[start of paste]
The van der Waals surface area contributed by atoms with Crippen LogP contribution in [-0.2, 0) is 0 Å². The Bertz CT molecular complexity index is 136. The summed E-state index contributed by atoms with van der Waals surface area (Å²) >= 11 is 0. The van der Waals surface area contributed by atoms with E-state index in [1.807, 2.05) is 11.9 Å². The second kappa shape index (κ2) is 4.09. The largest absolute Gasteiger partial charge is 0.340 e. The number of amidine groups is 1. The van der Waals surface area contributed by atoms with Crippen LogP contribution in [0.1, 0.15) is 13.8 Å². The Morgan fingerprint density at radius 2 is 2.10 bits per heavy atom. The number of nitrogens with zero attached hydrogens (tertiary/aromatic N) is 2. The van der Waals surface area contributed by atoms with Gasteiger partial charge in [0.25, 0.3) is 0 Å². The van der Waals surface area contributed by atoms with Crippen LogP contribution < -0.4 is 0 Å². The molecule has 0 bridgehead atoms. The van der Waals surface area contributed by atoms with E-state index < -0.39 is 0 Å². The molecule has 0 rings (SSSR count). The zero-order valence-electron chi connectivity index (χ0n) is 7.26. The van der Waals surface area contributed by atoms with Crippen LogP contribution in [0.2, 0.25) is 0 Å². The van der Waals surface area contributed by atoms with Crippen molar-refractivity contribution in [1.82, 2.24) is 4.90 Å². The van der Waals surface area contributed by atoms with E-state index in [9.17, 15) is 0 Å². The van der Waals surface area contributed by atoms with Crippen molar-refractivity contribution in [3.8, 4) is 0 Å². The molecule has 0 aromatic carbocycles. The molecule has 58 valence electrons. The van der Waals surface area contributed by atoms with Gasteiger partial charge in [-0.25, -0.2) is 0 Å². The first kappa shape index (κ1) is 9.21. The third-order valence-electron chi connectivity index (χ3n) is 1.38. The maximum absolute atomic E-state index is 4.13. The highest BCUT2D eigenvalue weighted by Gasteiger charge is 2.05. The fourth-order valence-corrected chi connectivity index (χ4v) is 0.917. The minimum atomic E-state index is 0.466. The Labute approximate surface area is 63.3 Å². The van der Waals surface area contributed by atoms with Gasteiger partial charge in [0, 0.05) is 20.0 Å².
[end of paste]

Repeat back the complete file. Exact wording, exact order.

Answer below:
The van der Waals surface area contributed by atoms with Crippen LogP contribution in [-0.2, 0) is 0 Å². The Bertz CT molecular complexity index is 136. The summed E-state index contributed by atoms with van der Waals surface area (Å²) >= 11 is 0. The van der Waals surface area contributed by atoms with E-state index in [1.807, 2.05) is 11.9 Å². The second kappa shape index (κ2) is 4.09. The largest absolute Gasteiger partial charge is 0.340 e. The number of amidine groups is 1. The van der Waals surface area contributed by atoms with Crippen LogP contribution in [0.1, 0.15) is 13.8 Å². The Morgan fingerprint density at radius 2 is 2.10 bits per heavy atom. The number of nitrogens with zero attached hydrogens (tertiary/aromatic N) is 2. The van der Waals surface area contributed by atoms with Gasteiger partial charge in [0.25, 0.3) is 0 Å². The van der Waals surface area contributed by atoms with Crippen LogP contribution < -0.4 is 0 Å². The molecule has 0 bridgehead atoms. The van der Waals surface area contributed by atoms with E-state index < -0.39 is 0 Å². The molecule has 0 rings (SSSR count). The zero-order valence-electron chi connectivity index (χ0n) is 7.26. The van der Waals surface area contributed by atoms with Crippen LogP contribution in [0.2, 0.25) is 0 Å². The van der Waals surface area contributed by atoms with Crippen molar-refractivity contribution in [1.82, 2.24) is 4.90 Å². The van der Waals surface area contributed by atoms with E-state index in [9.17, 15) is 0 Å². The van der Waals surface area contributed by atoms with Crippen molar-refractivity contribution in [3.8, 4) is 0 Å². The molecule has 0 aromatic carbocycles. The molecule has 58 valence electrons. The van der Waals surface area contributed by atoms with Gasteiger partial charge in [-0.25, -0.2) is 0 Å². The first kappa shape index (κ1) is 9.21. The third-order valence-electron chi connectivity index (χ3n) is 1.38. The maximum absolute atomic E-state index is 4.13. The highest BCUT2D eigenvalue weighted by Gasteiger charge is 2.05. The fourth-order valence-corrected chi connectivity index (χ4v) is 0.917. The minimum atomic E-state index is 0.466. The Labute approximate surface area is 63.3 Å². The van der Waals surface area contributed by atoms with Gasteiger partial charge in [0, 0.05) is 20.0 Å².